I grew up in Grinnell, Iowa, a small town in the rural Midwest. It’s not exactly the place you would expect to find one of the most prolific scoring basketball teams in the nation. The “Grinnell System,” Grinnell College’s run-and-gun offense is considered unorthodox, even chaotic, but it is fun to watch. Grinnell teams have led all playing levels in scoring for 19 of the past 21 seasons, while ranking first in the country in 3-point shooting for 17 of the past 21 years. According to Head Coach David Arseneault’s book titled “The Running Game: A Formula for Success,” his strategy is based on five basic principles:
1. The team must take at least 100 shots in a game. The goal is to attempt a shot every 12 seconds and try to get the ball back within 10 seconds.
2. More than half the shots need to come from the three-point range. A sharp-shooters dream. Thirty-six different Pioneers have made a record-setting 6 three-point shots in a game. Most schools are lucky to have one player with that record.
3. Shoot 25 more times than their opponents. This requires discipline and a complete understanding of the overall strategy. In the words of one player, “you need to keep jacking it up.”
4. Offensive rebounds need to be garnered on 33 percent of the shots the team takes. This requires high energy and complete focus on positioning.
5. Finally, the team needs to create 32 turnovers with their press defense. This requires a steady stream of fresh players. Grinnell uses all its players in every game, and five-player substitutions are not unusual.
In short, Grinnell shoots before they can turn it over, and they create a tempo of play that fosters confusion and frustration with their opponent. By doing so, it often gives the Pioneers an opportunity to win with lesser talent. That’s an important point because as a Division III school, they do not offer athletic scholarships.
Grinnell’s strategy is creative, innovative and fun. Is there an application for smaller organizations as it relates to customer acquisition and loyalty?
I think so, because when tiny Grinnell executes on their strategy they win at a 95% clip. Innovation is often disruptive to larger existing organizations and this provides smaller enterprises with an opportunity to level the playing field. Possible applications in the current economy include:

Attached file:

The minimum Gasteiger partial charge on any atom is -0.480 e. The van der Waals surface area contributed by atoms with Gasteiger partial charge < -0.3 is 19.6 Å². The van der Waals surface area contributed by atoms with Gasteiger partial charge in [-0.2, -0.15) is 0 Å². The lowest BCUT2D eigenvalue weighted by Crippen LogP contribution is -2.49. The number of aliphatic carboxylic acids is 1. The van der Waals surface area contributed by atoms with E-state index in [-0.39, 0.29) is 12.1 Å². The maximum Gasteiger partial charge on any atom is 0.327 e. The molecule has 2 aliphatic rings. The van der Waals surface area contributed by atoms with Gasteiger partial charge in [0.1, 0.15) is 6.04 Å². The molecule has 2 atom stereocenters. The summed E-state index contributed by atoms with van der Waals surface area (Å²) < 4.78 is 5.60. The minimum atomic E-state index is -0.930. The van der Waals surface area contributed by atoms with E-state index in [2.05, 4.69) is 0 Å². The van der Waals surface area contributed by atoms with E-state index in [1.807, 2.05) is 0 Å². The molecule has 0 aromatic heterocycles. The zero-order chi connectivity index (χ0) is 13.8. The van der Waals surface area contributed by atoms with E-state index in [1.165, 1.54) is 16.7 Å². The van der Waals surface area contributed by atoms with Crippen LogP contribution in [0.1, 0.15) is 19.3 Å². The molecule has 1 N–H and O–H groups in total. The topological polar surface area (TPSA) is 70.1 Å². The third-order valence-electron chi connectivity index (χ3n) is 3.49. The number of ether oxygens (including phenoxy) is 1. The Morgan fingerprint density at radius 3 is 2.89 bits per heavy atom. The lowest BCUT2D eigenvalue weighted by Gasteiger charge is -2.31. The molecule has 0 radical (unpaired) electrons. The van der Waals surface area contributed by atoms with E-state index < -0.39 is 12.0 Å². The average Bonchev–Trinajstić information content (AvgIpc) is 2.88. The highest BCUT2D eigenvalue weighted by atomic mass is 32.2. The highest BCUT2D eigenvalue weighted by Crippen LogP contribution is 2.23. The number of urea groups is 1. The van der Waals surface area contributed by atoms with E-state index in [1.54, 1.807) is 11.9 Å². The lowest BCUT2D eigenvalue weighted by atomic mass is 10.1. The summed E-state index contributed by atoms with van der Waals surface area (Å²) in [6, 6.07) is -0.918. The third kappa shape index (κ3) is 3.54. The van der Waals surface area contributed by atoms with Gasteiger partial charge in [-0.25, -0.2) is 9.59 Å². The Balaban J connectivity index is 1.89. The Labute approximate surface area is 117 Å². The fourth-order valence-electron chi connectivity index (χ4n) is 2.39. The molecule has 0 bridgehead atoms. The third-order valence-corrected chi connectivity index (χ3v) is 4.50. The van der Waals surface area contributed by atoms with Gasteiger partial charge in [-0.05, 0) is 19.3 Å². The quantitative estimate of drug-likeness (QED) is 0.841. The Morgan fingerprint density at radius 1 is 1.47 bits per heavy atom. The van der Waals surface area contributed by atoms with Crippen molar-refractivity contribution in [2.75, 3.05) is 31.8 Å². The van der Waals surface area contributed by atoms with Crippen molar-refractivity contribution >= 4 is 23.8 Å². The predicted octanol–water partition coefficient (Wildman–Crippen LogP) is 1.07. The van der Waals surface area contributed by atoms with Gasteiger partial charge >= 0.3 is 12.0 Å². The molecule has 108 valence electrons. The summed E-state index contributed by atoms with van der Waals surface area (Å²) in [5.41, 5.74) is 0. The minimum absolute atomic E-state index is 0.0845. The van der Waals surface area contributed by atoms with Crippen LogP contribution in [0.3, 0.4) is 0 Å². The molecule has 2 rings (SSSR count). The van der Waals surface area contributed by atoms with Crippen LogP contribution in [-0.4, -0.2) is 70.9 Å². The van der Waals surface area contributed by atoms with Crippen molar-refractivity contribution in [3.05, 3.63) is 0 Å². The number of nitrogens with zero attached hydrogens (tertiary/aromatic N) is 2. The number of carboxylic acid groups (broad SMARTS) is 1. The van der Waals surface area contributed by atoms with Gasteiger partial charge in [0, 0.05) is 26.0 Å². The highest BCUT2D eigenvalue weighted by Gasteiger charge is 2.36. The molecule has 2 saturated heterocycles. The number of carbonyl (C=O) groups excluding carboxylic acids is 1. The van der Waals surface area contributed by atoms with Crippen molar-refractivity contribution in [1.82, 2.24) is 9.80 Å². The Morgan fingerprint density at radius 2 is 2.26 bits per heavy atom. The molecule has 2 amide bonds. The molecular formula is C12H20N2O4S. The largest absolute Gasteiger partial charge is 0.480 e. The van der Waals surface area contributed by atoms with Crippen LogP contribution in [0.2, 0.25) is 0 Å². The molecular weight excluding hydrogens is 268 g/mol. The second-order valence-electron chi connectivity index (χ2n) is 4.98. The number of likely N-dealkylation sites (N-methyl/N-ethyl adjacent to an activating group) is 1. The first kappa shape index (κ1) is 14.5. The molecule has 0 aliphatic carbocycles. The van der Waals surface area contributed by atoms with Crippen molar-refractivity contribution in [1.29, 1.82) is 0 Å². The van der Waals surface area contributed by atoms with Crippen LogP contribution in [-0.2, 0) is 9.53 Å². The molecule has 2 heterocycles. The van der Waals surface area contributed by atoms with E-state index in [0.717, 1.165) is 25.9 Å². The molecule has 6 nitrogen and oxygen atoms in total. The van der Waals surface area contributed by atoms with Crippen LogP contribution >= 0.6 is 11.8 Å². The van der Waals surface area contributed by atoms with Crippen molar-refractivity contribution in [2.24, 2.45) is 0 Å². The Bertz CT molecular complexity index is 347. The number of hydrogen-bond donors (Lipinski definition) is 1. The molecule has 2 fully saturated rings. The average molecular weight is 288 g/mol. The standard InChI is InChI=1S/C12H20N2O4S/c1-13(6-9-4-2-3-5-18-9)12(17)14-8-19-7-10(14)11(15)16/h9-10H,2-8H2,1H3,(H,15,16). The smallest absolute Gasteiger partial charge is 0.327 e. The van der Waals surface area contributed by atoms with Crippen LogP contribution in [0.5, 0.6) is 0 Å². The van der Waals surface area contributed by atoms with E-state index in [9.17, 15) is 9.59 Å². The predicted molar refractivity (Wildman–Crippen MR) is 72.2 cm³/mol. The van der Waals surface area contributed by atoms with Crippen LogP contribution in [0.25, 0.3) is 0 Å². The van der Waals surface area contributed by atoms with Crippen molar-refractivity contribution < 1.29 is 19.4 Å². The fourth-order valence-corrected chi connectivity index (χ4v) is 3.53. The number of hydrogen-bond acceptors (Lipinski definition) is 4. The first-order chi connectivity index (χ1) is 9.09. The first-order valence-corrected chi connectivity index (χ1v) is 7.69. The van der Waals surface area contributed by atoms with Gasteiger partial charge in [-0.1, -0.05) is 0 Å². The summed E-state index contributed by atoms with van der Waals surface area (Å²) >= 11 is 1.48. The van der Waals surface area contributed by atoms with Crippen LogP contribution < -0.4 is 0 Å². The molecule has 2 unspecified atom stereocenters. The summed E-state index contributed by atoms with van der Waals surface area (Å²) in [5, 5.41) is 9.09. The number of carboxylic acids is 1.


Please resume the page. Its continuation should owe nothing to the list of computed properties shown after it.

1. Take more shots. Translation: Break large marketing campaigns into several highly targeted micro campaigns based on continuous selection of the best customers.
2. Take the big three-pointer first. Translation: Do your P&L homework upfront and structure the best offer immediately. Don’t hold back, consumers with cash and a willingness to spend it are in short supply right now.
3. Shoot more often. Translation: Monitor trigger events (contract dates, service calls, etc.) closely and nurture two-way relationship-building conversations. For example, if a service contract is set to expire don’t wait to begin renewal conversations. Stalling is not the best strategy in today’s economy.
4. Position for rebounds. Translation: Monitor social media and understand how your brand is positioned.
5. Press to force turnovers. Translation: Leverage and engage your entire organization as it relates to customers and prospects. Your opponents may drop the ball and you’ll want to take immediate advantage.
The run-and-gun isn’t without its flaws; particularly on the defensive end. For example, Grinnell once scored 148 points in a game and still lost the contest. Even so, you can bet the entire audience was fully engaged.
|Posted on February 4, 2015 at 11:04 AM||comments (0)|
In September at the beginning of the season I posted a short article related to NFL teams Follow-to-Follower ratios on Twitter. In short, NFL teams like most major brands do not follow back their fans or customers:
As you can see, the average NFL team was following back just 0.46% of their fans in September. That ratio now stands at 0.40% which means the average follow back strategy didn't change much over the season. Now that the Super Bowl is over I've taken the time to update these statistics to see how the league performed in other areas.
We Follow Winners
Note to the NFL, we like to follow teams with winning records. The average Twitter follower growth across the NFL was 18.6%. Three teams posted more than thirty percent growth:
“There are three kinds of lies: lies, damned lies and statistics." ~ Mark Twain
Two of those teams were in the Super Bowl. Did that have a big impact coming at the end of the season? I don’t know, but I will say the results above bring up more interesting facts:
Patriots 1,232,782 Followers *Most Followed Team in the NFL
Cardinals 157,941 Followers *Least Followed Team in the NFL
According to Forbes, the Patriots market value is $2.6B making them the second most valuable franchise in the NFL. The Cardinals are 25 on that list with a market value of $1.0 billion.
We Don’t Follow Losers
Yes, that suggests the three teams with the least amount of growth did not have a good year:
Jets 6.7% 4 – 12 record
Vikings 11.3% 7 – 9 record
Raiders 11.6% 3 – 13 record
“I was gratified to be able to answer promptly, and I did. I said I didn’t know.” ~ Mark Twain